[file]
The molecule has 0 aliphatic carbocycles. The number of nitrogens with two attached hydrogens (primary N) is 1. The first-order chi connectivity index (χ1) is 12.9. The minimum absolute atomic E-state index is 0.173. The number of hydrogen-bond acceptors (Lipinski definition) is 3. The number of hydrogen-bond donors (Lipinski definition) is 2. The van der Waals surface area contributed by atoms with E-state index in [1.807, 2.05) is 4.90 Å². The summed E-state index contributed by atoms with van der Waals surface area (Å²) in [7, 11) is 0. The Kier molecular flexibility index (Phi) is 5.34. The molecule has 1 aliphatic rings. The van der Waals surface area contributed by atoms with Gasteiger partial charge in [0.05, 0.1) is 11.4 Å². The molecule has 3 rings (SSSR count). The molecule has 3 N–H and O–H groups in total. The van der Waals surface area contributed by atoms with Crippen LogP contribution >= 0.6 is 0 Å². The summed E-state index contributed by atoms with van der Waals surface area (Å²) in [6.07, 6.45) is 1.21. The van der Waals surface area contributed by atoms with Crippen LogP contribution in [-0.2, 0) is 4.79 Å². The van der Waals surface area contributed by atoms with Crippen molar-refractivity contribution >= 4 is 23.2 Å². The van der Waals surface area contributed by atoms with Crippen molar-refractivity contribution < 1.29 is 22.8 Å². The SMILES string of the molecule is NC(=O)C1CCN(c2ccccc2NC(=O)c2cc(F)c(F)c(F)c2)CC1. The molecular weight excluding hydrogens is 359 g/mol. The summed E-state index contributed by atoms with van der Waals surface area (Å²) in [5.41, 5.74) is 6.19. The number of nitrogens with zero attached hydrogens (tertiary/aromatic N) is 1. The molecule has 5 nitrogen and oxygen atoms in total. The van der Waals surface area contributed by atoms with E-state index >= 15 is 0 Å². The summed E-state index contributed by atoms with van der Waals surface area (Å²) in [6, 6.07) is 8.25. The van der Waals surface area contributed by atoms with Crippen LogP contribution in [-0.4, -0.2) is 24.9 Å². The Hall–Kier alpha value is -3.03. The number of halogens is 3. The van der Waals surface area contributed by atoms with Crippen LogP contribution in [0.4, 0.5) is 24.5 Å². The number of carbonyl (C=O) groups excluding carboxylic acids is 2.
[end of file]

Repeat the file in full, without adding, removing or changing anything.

The molecule has 0 aliphatic carbocycles. The number of nitrogens with two attached hydrogens (primary N) is 1. The first-order chi connectivity index (χ1) is 12.9. The minimum absolute atomic E-state index is 0.173. The number of hydrogen-bond acceptors (Lipinski definition) is 3. The number of hydrogen-bond donors (Lipinski definition) is 2. The van der Waals surface area contributed by atoms with E-state index in [1.807, 2.05) is 4.90 Å². The summed E-state index contributed by atoms with van der Waals surface area (Å²) in [7, 11) is 0. The Kier molecular flexibility index (Phi) is 5.34. The molecule has 1 aliphatic rings. The van der Waals surface area contributed by atoms with Gasteiger partial charge in [0.05, 0.1) is 11.4 Å². The molecule has 3 rings (SSSR count). The molecule has 3 N–H and O–H groups in total. The van der Waals surface area contributed by atoms with Crippen LogP contribution >= 0.6 is 0 Å². The summed E-state index contributed by atoms with van der Waals surface area (Å²) in [6.07, 6.45) is 1.21. The van der Waals surface area contributed by atoms with Crippen LogP contribution in [-0.2, 0) is 4.79 Å². The van der Waals surface area contributed by atoms with Crippen molar-refractivity contribution >= 4 is 23.2 Å². The van der Waals surface area contributed by atoms with Crippen molar-refractivity contribution < 1.29 is 22.8 Å². The SMILES string of the molecule is NC(=O)C1CCN(c2ccccc2NC(=O)c2cc(F)c(F)c(F)c2)CC1. The molecular weight excluding hydrogens is 359 g/mol. The summed E-state index contributed by atoms with van der Waals surface area (Å²) in [5.41, 5.74) is 6.19. The number of nitrogens with zero attached hydrogens (tertiary/aromatic N) is 1. The molecule has 5 nitrogen and oxygen atoms in total. The van der Waals surface area contributed by atoms with E-state index >= 15 is 0 Å². The summed E-state index contributed by atoms with van der Waals surface area (Å²) in [6, 6.07) is 8.25. The van der Waals surface area contributed by atoms with Crippen LogP contribution in [-0.4, -0.2) is 24.9 Å². The Hall–Kier alpha value is -3.03. The number of halogens is 3. The van der Waals surface area contributed by atoms with Crippen LogP contribution in [0.4, 0.5) is 24.5 Å². The number of carbonyl (C=O) groups excluding carboxylic acids is 2.